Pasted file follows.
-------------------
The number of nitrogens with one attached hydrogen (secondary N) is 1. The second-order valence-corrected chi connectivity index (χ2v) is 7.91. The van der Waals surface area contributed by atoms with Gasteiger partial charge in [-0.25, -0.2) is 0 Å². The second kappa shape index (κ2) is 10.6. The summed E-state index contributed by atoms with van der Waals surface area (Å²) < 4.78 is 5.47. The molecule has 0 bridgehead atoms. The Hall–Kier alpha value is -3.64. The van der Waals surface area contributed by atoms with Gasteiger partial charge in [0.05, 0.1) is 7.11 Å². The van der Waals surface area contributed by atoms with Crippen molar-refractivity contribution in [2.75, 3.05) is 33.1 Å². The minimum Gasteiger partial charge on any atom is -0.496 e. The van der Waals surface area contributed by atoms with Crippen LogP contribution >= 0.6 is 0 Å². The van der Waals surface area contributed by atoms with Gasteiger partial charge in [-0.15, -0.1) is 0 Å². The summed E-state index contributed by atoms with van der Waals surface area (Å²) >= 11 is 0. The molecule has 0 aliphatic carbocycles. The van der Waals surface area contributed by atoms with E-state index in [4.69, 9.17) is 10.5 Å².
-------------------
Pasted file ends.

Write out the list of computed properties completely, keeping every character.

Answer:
The number of nitrogens with one attached hydrogen (secondary N) is 1. The second-order valence-corrected chi connectivity index (χ2v) is 7.91. The van der Waals surface area contributed by atoms with Gasteiger partial charge in [-0.25, -0.2) is 0 Å². The second kappa shape index (κ2) is 10.6. The summed E-state index contributed by atoms with van der Waals surface area (Å²) < 4.78 is 5.47. The molecule has 0 bridgehead atoms. The Hall–Kier alpha value is -3.64. The van der Waals surface area contributed by atoms with Gasteiger partial charge in [0.05, 0.1) is 7.11 Å². The van der Waals surface area contributed by atoms with Crippen molar-refractivity contribution in [2.75, 3.05) is 33.1 Å². The minimum Gasteiger partial charge on any atom is -0.496 e. The van der Waals surface area contributed by atoms with Crippen LogP contribution >= 0.6 is 0 Å². The van der Waals surface area contributed by atoms with Gasteiger partial charge in [-0.15, -0.1) is 0 Å². The summed E-state index contributed by atoms with van der Waals surface area (Å²) >= 11 is 0. The molecule has 0 aliphatic carbocycles. The van der Waals surface area contributed by atoms with E-state index in [4.69, 9.17) is 10.5 Å².